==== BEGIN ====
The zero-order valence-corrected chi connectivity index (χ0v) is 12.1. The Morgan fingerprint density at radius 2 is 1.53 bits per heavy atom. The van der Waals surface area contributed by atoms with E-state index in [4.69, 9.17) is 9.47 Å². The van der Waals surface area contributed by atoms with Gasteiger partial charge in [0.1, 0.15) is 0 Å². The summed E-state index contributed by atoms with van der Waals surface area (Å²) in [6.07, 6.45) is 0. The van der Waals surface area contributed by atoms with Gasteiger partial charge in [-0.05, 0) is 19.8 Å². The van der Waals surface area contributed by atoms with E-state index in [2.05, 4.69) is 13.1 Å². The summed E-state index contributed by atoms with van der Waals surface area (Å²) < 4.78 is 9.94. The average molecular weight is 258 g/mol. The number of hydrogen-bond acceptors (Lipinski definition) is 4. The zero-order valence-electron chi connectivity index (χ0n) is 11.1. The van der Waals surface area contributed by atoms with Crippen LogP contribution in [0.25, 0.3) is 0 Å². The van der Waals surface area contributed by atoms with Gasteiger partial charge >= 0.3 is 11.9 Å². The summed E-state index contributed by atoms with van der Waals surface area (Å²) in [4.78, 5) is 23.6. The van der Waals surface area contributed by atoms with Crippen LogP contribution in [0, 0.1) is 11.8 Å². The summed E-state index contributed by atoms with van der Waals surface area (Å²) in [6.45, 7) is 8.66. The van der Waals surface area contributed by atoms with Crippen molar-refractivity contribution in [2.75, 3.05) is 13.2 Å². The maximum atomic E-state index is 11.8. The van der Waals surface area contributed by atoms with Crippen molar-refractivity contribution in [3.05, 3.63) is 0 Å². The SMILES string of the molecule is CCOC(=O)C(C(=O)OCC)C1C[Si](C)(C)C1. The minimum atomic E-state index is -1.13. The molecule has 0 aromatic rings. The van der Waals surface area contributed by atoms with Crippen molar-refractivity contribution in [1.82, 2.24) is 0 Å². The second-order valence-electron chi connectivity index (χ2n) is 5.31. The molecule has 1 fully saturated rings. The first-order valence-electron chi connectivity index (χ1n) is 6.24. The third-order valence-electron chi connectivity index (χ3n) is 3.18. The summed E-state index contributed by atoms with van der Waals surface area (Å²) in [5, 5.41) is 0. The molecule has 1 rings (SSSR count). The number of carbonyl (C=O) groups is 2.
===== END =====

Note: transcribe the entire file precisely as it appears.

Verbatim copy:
The zero-order valence-corrected chi connectivity index (χ0v) is 12.1. The Morgan fingerprint density at radius 2 is 1.53 bits per heavy atom. The van der Waals surface area contributed by atoms with E-state index in [4.69, 9.17) is 9.47 Å². The van der Waals surface area contributed by atoms with Gasteiger partial charge in [0.1, 0.15) is 0 Å². The summed E-state index contributed by atoms with van der Waals surface area (Å²) in [6.07, 6.45) is 0. The van der Waals surface area contributed by atoms with Gasteiger partial charge in [-0.05, 0) is 19.8 Å². The van der Waals surface area contributed by atoms with E-state index in [2.05, 4.69) is 13.1 Å². The summed E-state index contributed by atoms with van der Waals surface area (Å²) < 4.78 is 9.94. The average molecular weight is 258 g/mol. The number of hydrogen-bond acceptors (Lipinski definition) is 4. The zero-order valence-electron chi connectivity index (χ0n) is 11.1. The van der Waals surface area contributed by atoms with Crippen LogP contribution in [0.25, 0.3) is 0 Å². The van der Waals surface area contributed by atoms with Gasteiger partial charge >= 0.3 is 11.9 Å². The summed E-state index contributed by atoms with van der Waals surface area (Å²) in [4.78, 5) is 23.6. The van der Waals surface area contributed by atoms with Crippen LogP contribution in [0, 0.1) is 11.8 Å². The summed E-state index contributed by atoms with van der Waals surface area (Å²) in [6.45, 7) is 8.66. The van der Waals surface area contributed by atoms with Crippen molar-refractivity contribution in [2.75, 3.05) is 13.2 Å². The maximum atomic E-state index is 11.8. The van der Waals surface area contributed by atoms with Crippen molar-refractivity contribution in [3.05, 3.63) is 0 Å². The SMILES string of the molecule is CCOC(=O)C(C(=O)OCC)C1C[Si](C)(C)C1. The minimum atomic E-state index is -1.13. The molecule has 0 aromatic rings. The van der Waals surface area contributed by atoms with Crippen molar-refractivity contribution in [1.82, 2.24) is 0 Å². The second-order valence-electron chi connectivity index (χ2n) is 5.31. The molecule has 1 fully saturated rings. The first-order valence-electron chi connectivity index (χ1n) is 6.24. The third-order valence-electron chi connectivity index (χ3n) is 3.18. The summed E-state index contributed by atoms with van der Waals surface area (Å²) in [5, 5.41) is 0. The molecule has 1 rings (SSSR count). The number of carbonyl (C=O) groups is 2.